The clippings share several similar themes. Almost all are short poems or songs with exciting stories or sentimental, emotional resonance. Some focus on the Bible or religious topics, written by ministers. Others tell love stories or reflect on growing old, solitude, discipline, or grief. The names of famous 19th-century authors—like Horace Greeley and John Greenleaf Whittier—share space with lesser-known poets, many of them women: Jean Ingelow, Harriet Francene Crocker, Danske Dandridge, Alice Cary, Mrs. M. E. Sangster, and Lillian Grey, among others. Poems are often reprinted with a source citation: “…in the Atlantic Monthly,” or “in the Rochester Democrat and Chronicle,” etc.

Viewing this object is a process of discovery, showcasing how the fragments of a life edge their way out of (or into) the historical record.

The Original Text

The book’s title page is either covered or torn out, as is the full title on the binding, so we’re presented with our first mystery to solve: what book was this originally? One clue is found in the identifying text at the top of each page (the book’s “running heads”), and searching in online catalogs provides the answer. The book was printed in 1876 by the Kansas Board of Agriculture: it is the centennial edition of the fourth annual report of the State Board of Agriculture.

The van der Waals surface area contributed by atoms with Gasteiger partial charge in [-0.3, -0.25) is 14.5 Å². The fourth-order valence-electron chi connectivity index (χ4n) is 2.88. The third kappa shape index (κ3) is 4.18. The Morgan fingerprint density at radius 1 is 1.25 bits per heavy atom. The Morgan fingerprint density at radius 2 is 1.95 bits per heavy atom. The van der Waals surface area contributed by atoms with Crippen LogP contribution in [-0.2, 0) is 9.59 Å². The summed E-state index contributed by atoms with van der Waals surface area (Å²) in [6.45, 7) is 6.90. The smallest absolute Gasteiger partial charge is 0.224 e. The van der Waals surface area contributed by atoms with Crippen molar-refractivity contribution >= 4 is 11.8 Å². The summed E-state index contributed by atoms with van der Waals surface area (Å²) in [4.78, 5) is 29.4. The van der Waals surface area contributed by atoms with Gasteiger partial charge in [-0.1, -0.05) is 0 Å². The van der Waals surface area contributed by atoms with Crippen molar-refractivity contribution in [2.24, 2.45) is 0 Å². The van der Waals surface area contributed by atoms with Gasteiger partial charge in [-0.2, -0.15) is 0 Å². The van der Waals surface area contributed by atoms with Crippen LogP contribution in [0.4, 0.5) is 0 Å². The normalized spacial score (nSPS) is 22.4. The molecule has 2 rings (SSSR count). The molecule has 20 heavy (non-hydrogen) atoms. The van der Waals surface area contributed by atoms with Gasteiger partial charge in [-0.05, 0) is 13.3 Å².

Title page from the Kansas State Board of Agriculture
Title page from the Kansas State Board of Agriculture, The centennial edition of the fourth annual report of the State Board of Agriculture (Geo. W. Martin, 1876). Found via the Kansas Historical Society. Image courtesy of Hathitrust (Public Domain).

This edition of the report contains helpful information for those interested in agricultural topics, including maps, charts, and statistics on population, production, property values, crops, and livestock.

The Owner’s Story

On the front flyleaf, in flourished handwriting, is the signature of the former owner: “A. C. Anderson.”

HMML 00631
Owner’s name found on the flyleaf. (HMML 00631)

Another clue waits on the reverse, a partially visible stamp also referencing the owner.

HMML 00631
Partially effaced stamp, “F. W. And...Bankers...Mass.” on reverse of front flyleaf. (HMML 00631)

Who was A. C. Anderson?